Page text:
Plaintiff offers multiple pieces of evidence of actual confusion in 2012-2013. With regard to his fight promotion services, Plaintiff describes a conversation in which an MMA fighter revealed that he believed he had defeated an XCC member in a recent fight, whereas he had actually defeated an ECC Fitness member. (Pl. Motion at 15). Plaintiff also offers a 2013 email exchange with Tents and Events, a company with whom Plaintiff regularly conducts business, evidencing confusion about a bounced check that in fact originated with Defendants, not Plaintiff. (Pl. Ex. 47, 48, 49). In addition, Plaintiff received a phone call from a vendor, Primal Nutrition, because the vendor mistook a voicemail left for him to be from Plaintiff, when in reality it had been left by the Defendants. (Pl. Motion at 13). Although the confusion did not weaken Plaintiff’s relationship with these vendors or the fighter, the Court nonetheless finds that Plaintiff’s evidence is commercially relevant, and shows a nascent degree of actual confusion regarding Plaintiff’s fight promotion services.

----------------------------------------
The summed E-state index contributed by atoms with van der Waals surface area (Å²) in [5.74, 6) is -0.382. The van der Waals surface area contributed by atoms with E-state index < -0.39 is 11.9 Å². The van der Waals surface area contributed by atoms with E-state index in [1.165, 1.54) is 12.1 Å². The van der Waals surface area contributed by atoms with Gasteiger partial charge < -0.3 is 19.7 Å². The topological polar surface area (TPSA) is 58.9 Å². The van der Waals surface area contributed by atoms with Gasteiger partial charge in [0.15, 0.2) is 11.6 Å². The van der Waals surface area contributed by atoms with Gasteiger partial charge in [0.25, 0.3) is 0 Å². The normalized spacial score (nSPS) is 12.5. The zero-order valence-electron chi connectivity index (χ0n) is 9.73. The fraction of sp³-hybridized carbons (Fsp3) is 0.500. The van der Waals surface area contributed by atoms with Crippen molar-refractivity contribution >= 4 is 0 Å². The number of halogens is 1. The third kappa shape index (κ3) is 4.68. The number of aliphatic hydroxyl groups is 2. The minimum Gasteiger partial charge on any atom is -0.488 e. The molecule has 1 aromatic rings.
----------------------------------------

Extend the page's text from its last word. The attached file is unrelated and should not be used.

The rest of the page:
Plaintiff also puts forth an email exchange between Mr. Kerwin and a former customer of ECC Fitness, in which the former customer is mistaken about whether the charges on her credit card were charged by Plaintiff or Defendants’ company, (Pl. Ex. 50, 51), and evidence of a similar mistake by a different customer of Defendants. (Pl. Motion at 15). Both of the customers believed that they had been unjustly overcharged. Although neither customer was lured away from Plaintiff’s services by the similarity of Defendant’s mark - the main type of mistake sought to be remedied by the Lanham Act - these customers’ negative perceptions of Xtreme Caged Combat could affect the goodwill of the XCC mark generally. Plaintiff’s evidence is probative of a likelihood of confusion to a moderate extent.

5. The Intent of the Defendants in Adopting the Mark [Lapp Factor 5]